Root suckers are crucial to the growing of aspen
Thousands of aspen trees are being planted across the Highlands in a bid to increase its numbers.
North Highland Forest Trust (NHFT) said the species was important to rare insects and a key component in healthy wild habitats.
Root cuttings have been nurtured in a nursery to provide "clones" of the parent tree.
Steve Robertson, of NHFT, described aspen as a "charismatic" tree for forest biodiversity.
As many as 2,500 will be planted this year with more in following years.
Mr Robertson said: "Aspen is important to the survival of a species of hoverfly, moth and moss. They can't do that in a small group of trees, they need 40, 50, 100 trees."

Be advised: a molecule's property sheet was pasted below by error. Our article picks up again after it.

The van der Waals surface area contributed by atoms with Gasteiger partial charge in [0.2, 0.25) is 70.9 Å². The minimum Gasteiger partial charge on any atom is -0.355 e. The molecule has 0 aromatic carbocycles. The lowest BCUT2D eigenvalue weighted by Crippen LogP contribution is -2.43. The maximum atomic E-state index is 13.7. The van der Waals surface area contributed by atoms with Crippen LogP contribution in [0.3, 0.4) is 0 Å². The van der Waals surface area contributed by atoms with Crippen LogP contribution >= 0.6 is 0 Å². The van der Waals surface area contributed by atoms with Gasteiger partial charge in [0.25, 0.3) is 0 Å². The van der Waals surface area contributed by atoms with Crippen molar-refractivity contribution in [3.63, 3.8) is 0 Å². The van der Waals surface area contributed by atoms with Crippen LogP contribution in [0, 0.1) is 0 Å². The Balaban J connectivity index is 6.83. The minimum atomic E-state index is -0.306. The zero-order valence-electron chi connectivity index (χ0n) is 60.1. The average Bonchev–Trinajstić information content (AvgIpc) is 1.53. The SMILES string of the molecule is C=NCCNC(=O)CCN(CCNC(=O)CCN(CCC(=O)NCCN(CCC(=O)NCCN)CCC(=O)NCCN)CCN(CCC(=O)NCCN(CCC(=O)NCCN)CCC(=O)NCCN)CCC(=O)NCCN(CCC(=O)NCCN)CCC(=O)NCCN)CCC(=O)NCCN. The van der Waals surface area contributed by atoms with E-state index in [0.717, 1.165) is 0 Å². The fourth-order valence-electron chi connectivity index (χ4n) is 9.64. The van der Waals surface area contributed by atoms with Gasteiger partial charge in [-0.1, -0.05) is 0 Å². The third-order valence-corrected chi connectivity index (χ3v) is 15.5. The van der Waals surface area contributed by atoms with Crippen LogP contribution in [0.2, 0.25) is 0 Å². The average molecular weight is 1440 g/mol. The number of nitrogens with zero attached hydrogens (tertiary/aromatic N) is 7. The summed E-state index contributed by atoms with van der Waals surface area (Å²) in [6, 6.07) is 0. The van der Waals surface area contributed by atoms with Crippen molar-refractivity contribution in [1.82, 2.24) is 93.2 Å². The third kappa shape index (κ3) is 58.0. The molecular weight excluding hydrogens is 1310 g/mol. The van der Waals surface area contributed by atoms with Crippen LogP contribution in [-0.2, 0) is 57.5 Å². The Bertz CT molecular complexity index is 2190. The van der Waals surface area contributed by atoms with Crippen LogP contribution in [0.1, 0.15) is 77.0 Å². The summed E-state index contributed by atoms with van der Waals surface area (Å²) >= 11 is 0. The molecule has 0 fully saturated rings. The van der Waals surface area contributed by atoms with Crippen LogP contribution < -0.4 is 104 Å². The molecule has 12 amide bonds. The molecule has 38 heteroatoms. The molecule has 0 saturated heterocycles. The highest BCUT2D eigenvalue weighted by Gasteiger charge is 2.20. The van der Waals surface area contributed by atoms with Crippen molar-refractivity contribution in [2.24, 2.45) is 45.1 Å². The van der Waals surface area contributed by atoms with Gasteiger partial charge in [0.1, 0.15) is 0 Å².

The wildlife are the aspen hoverfly, dark bordered beauty moth and blunt-leaved bristle moss.
Mr Robertson added: "Associated challenges with the spread of aspen are mainly related to the fact that aspen is not a prolific seed producer, indeed it is likely that few if any trees produce seed this far north.
"Aspen instead maintains a foothold through producing new stems from root suckers, effectively producing clones of the parent tree.
"It would also appear possible that many existing clones are male and so, of course, if there are no female trees within pollination distance, seed production is even less likely."
Roddy Macleod, of Forest Enterprise Scotland, which has planted hundreds of young aspen, said it was a positive project.
Funding for the effort has come from the Heritage Lottery Fund through Highland Council's Highland Biodiversity Action Plan Implementation Programme.